The last three weeks, I’ve been in bed. For daysonend. First, I had bronchitis and then, pneumonia. (A helpful hint: do whatever you can to avoid getting pneumonia. It’s a diabolical infection that basically flattens you for three to six weeks. I can’t work out. Small errands exhaust me. My lungs HURT and my brain is a cluttered plane of fuzz and lethargy.)
So as I was in bed, I watched hours of HGTV, specifically Dear Genevieve (I have a HUGE girl crush on Genevieve Gorder–not only are her designs refreshing and fabulous, she wears Frye boots with sundresses. My kinda girl). As I lay in my pajamas and tried to heal my lungs, I developed fantastical plans to redesign and redecorate at least five rooms in my house.
A new craft space with floor-to-ceiling apothecary shelves.
New mantel and built-ins for my family room fireplace.
Cozy nooks for my children.
I’m making it sound kinda fun but truly, it wasn’t. I despised it. One or two sick days offer a nice break. But this? Awful.
The hardest part of being sick wasn’t actually the being-sick part. Naturally, I was miserable. Of course, I felt like someone wearing steel-toed boots kicked me in the chest and the back. But that wasn’t the hardest part. Nope. It was the accepting-help part. I had to accept help for THREE weeks. Help with getting the kids to and from school. Help with after-school activities for the kids. Help with grocery runs and dinner. Help with bedtime and hugs and homework.
My life is full of amazing rock-star friends. When one of our own are in need, these women are there. Women tuck each other’s children under their arms and treat them as one of their own. They put more tacos on the table. They deliver wine. They call your husband at work to let him know that he can stay at work because they’ve arranged activities for his children for the next five hours. They send text messages letting you know that they WILL be at your house the next morning and they WILL be taking your kids to school so you can heal (and they don’t give you an opportunity to even say No). They drop off home-cooked meals and trashy magazines. And Reeces Peanut Butter Easter Eggs. They call each other and arrange tag-team play dates and car pooling.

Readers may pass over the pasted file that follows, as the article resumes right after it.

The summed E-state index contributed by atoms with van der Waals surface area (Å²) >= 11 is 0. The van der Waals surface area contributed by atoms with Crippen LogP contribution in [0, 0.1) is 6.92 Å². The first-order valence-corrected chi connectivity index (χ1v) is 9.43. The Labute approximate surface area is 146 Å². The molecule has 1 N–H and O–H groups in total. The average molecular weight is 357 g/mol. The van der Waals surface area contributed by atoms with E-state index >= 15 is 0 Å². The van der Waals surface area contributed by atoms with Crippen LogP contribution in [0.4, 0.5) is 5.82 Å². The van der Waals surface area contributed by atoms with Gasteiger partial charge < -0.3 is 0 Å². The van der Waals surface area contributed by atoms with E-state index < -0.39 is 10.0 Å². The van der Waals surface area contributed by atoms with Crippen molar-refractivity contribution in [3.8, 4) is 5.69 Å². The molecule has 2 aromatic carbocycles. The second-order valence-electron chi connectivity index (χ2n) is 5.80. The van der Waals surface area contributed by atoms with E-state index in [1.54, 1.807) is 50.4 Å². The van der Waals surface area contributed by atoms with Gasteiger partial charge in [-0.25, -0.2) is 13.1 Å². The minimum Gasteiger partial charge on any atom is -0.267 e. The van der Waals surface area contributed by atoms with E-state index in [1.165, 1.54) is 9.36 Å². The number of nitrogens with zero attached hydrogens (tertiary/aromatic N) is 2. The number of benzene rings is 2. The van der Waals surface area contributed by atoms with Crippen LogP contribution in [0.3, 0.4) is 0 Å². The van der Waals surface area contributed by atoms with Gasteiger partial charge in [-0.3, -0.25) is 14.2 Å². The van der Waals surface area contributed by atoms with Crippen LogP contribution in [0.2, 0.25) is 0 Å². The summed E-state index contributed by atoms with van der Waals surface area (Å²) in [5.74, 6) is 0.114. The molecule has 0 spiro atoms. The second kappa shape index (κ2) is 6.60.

I was lifted by the outpouring of support. Because of these sheroes, I did what I needed to do. I slept and rested and took numerous steam showers. I was steeped in gratitude for the generosity and thoughtfulness that surrounded me. But a nagging emotion accompanied my gratitude. The nagging sounded something like this:
I can’t believe you’re accepting help again. Seriously. Just get healthy so you can stop being so needy and can do it all yourself. Weak weak weak blah blah blah.
Hmmm. It’s helpful, right, to beat yourself up for needing and accepting help?
Ironically, I love giving help. I feel all sunshiney and warm when I can help a friend (or even a stranger). And when friends actually ask for help, I am so thankful (and envious) of their ability to request assistance. Why is it so hard to be the one receiving the help?
Fortunately, last three weeks offered multiple chances to practice the art of acceptance. Acceptance of me and my pneumonia. Acceptance of help. Acceptance of Needing. And you know what? It got just a tiny bit easier each time. And you know what else? The help kept pouring in.
Rilke wrote this in Letters to a Young Poet,
What should I say about your tendency to doubt your struggle or to harmonize your inner and outer life? My wish is ever strong that you find enough patience within you and enough simplicity to have faith. May you gain more and more trust in what is challenging, and confidence in the solitude you bear. Let life happen to you. Believe me: life is in the right in any case.
I tried to stopped doubting. I started extending myself the same patience I extend to others. I started to lean into the help. And it felt good.
Do you ever feel this way? What is it about us, or about our societal programming, that makes it so hard for us to accept help, even when, or especially when, we clearly need it?